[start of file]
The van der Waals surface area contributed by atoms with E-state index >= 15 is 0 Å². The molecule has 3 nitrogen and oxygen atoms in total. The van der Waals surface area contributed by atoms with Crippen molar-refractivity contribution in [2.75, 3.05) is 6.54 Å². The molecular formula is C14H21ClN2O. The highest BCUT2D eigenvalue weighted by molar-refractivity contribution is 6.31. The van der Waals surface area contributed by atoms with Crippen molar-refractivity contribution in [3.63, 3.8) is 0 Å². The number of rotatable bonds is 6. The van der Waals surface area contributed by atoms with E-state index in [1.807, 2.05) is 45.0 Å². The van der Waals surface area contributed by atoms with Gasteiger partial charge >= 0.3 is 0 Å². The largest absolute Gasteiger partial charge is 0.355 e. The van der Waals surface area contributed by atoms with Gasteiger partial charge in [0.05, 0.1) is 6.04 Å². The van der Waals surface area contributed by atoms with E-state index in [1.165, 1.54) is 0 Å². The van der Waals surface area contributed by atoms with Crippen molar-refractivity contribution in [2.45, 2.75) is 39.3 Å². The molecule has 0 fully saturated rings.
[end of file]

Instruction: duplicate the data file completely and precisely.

The van der Waals surface area contributed by atoms with E-state index >= 15 is 0 Å². The molecule has 3 nitrogen and oxygen atoms in total. The van der Waals surface area contributed by atoms with Crippen molar-refractivity contribution in [2.75, 3.05) is 6.54 Å². The molecular formula is C14H21ClN2O. The highest BCUT2D eigenvalue weighted by molar-refractivity contribution is 6.31. The van der Waals surface area contributed by atoms with Crippen molar-refractivity contribution in [3.63, 3.8) is 0 Å². The number of rotatable bonds is 6. The van der Waals surface area contributed by atoms with E-state index in [1.807, 2.05) is 45.0 Å². The van der Waals surface area contributed by atoms with Gasteiger partial charge >= 0.3 is 0 Å². The largest absolute Gasteiger partial charge is 0.355 e. The van der Waals surface area contributed by atoms with Gasteiger partial charge in [0.05, 0.1) is 6.04 Å². The van der Waals surface area contributed by atoms with E-state index in [1.165, 1.54) is 0 Å². The van der Waals surface area contributed by atoms with Crippen molar-refractivity contribution in [2.45, 2.75) is 39.3 Å². The molecule has 0 fully saturated rings.